Nobody writes graphic descriptions in their spell casting scenes, and if you do you will look like a big stupid head. Here’s an arbitrary list of rules; if you don’t pay attention your book will suck, you will suck, and you will get an award for Sucky Writing.
- Don’t be graphic. Don’t use words like rod, staff or wand, or how it sparkles and vibrates. It’s tacky, and we know you have that thing helping you make magic. Everybody has one.
- Don’t talk about the mechanics of magic. We all know it’s swish and flick. Don’t go describing it.
- Don’t describe the results. Don’t tell us how the character fell to the ground afterwards, gasping for breath, exhausted from expending so much energy. Or how they are buzzed from the residue of making magic; it’s icky.
- Don’t focus on the magical act. Tell me about the smell of dog across the street, or the way the light makes a pattern on the wall.
- Less is more. You must make your reader struggle to understand that a magic spell is being cast, or what is the point of writing? How else are you going to trick them into re-reading your wonderful words?
Does this look familiar? Despite the excessive level of snark, it’s pretty close to the articles that keep crossing my Facebook and Twitter feed. If you haven’t already figured it out, I’m tired of the “How to Write Sex Scenes” articles regurgitating the same tips. Why do so many different article writers use the same phrases over and over? Is there some master article that they are all paraphrasing? Do you get paid a bonus if you re-write and re-post these sex scene shaming tips?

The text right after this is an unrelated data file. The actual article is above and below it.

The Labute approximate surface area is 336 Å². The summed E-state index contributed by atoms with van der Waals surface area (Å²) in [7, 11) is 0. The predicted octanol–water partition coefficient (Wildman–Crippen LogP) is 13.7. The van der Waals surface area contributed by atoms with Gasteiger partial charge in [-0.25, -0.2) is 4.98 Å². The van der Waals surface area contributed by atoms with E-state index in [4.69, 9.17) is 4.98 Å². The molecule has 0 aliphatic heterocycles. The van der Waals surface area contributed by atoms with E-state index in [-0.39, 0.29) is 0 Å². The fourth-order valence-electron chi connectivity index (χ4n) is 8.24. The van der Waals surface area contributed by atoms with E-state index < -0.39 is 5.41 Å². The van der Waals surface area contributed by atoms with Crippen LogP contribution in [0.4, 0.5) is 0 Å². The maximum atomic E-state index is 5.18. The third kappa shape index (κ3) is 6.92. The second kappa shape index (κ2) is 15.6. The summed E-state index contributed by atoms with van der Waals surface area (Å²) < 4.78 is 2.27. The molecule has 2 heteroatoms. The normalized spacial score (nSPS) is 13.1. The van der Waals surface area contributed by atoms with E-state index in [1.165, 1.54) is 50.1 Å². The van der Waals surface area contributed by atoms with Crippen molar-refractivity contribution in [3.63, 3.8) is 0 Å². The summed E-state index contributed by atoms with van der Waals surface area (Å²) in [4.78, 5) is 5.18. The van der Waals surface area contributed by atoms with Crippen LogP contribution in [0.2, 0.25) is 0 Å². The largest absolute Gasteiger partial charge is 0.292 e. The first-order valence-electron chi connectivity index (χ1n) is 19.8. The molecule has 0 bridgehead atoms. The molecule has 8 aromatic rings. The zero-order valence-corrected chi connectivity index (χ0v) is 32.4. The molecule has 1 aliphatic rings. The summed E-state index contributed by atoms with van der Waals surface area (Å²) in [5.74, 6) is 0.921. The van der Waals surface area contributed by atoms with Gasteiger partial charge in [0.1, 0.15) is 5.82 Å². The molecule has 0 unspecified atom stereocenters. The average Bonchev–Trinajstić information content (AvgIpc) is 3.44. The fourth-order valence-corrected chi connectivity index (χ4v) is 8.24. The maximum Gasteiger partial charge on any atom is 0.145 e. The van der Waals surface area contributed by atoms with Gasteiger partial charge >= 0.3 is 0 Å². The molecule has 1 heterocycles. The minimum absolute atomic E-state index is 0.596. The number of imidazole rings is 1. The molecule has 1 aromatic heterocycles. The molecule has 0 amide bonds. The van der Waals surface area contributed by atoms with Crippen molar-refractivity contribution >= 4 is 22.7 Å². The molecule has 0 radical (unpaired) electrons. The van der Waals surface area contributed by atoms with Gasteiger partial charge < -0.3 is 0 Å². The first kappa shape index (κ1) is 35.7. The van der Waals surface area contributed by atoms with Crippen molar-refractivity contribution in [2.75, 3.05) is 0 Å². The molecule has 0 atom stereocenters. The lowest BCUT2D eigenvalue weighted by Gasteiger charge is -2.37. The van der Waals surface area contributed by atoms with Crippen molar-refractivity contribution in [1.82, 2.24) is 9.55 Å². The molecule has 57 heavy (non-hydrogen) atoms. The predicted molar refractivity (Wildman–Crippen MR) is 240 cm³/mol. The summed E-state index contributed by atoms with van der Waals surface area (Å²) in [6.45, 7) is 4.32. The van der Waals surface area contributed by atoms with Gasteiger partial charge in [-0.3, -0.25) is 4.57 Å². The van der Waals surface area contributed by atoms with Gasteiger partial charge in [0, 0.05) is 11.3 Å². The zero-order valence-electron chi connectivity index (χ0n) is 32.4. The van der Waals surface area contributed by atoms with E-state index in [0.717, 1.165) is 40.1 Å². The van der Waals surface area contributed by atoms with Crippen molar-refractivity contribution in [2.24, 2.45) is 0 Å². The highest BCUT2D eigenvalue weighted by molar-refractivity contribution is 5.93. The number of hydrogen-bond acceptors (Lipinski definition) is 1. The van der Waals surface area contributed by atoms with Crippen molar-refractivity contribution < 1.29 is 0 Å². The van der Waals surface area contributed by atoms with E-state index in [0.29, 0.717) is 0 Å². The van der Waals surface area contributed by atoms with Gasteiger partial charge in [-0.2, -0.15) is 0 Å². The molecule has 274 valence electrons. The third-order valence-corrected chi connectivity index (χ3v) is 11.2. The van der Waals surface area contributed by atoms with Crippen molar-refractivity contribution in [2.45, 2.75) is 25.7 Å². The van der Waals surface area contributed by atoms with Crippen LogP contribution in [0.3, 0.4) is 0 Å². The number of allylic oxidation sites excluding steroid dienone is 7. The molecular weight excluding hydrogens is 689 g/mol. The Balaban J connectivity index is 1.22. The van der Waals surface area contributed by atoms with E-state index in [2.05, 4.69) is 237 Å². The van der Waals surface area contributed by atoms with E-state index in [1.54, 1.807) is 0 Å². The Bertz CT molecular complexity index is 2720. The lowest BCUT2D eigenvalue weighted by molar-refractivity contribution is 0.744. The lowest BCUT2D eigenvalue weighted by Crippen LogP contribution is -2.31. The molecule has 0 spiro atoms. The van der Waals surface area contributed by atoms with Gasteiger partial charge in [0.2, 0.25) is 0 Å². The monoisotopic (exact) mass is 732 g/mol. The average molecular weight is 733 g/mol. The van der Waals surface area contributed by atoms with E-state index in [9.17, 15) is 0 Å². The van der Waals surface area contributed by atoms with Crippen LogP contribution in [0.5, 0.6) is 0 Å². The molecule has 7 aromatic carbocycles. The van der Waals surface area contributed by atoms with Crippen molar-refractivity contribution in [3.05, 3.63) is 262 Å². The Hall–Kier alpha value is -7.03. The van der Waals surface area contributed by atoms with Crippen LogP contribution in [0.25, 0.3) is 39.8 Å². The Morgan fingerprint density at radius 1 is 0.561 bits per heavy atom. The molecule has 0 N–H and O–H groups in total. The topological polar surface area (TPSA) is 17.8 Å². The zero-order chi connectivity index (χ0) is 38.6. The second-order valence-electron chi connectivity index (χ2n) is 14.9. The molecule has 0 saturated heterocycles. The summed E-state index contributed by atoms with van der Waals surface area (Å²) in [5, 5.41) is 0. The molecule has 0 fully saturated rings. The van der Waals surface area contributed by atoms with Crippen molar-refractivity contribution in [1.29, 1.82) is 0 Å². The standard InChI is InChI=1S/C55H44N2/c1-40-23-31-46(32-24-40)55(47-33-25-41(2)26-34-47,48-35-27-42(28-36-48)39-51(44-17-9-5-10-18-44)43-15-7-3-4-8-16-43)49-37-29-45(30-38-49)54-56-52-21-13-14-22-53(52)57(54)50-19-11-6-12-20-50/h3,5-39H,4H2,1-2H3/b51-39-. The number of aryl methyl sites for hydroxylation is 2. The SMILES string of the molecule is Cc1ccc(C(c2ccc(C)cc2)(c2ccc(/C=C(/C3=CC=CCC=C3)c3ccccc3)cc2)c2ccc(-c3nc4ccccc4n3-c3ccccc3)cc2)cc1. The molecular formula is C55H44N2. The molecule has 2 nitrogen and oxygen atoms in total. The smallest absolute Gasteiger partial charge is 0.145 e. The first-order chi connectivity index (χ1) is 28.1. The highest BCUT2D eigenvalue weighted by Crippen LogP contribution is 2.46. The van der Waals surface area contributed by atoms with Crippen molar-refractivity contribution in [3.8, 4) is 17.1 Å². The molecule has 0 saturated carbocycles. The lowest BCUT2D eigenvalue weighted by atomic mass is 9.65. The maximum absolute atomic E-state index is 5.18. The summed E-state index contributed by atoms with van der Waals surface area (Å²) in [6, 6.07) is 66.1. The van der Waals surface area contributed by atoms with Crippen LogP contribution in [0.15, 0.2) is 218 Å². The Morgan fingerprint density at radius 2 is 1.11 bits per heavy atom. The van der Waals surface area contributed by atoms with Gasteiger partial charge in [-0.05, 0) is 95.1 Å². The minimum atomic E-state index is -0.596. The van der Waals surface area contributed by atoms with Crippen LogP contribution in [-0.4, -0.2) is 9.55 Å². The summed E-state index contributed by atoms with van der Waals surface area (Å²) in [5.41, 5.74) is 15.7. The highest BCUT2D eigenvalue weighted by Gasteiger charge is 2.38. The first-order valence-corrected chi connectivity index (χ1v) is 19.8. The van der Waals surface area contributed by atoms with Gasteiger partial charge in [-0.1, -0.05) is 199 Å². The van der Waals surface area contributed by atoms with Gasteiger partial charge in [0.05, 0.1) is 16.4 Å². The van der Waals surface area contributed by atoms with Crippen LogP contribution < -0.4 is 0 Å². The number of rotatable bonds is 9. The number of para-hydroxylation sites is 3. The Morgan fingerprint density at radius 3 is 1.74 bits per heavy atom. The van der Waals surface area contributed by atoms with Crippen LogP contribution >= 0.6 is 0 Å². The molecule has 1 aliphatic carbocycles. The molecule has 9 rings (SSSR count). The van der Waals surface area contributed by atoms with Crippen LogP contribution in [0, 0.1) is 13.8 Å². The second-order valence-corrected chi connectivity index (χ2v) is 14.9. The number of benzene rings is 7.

Why aren’t there just as many articles about how to properly write a spell casting scene, or a fight scene, or any other specific type of scene. I don’t know how many badly written fistfights I’ve glossed over because it’s a list of moves, and not putting me in the moment. However, I don’t decide the writer is worthless based on that scene.
Can’t we–as writers–judge for ourselves if we are using the right tone for our stories? As a culture, we are trying to be more openminded about sexuality and gender. Can’t our characters reflect that, unafraid to express their sexuality, or must they all be stuck in the morals of a past century?
I also have a real pet peeve about how sentences are excised from books, then held up as bad writing for all to see. What about context? Maybe it’s a bit purple, but was it a natural progression in the story? What is purple for one book could be fine for the next, and too weak for the following book. What one reader thinks is too purple could be acceptable for the next person.
I understand that a lot of people may not like my writing style, but I’m a proud member of the Order of the Occult Hand (although they haven’t told me what the current phrase is, the Bastards). Euphuisms–and even clichés–are your friends, because they evoke an immediate reaction.
Sex can be a lot of things, good and bad. Sometimes it makes you hyper-focused or feel your existence is exploding into everything. Sometimes it’s badly awkward or happening for all the wrong reasons. Sometimes it’s so intimate that you feel as if you are inside your partner’s soul. I reserve the right to tell the story the way it wants to be told. You reserve the right to not read it.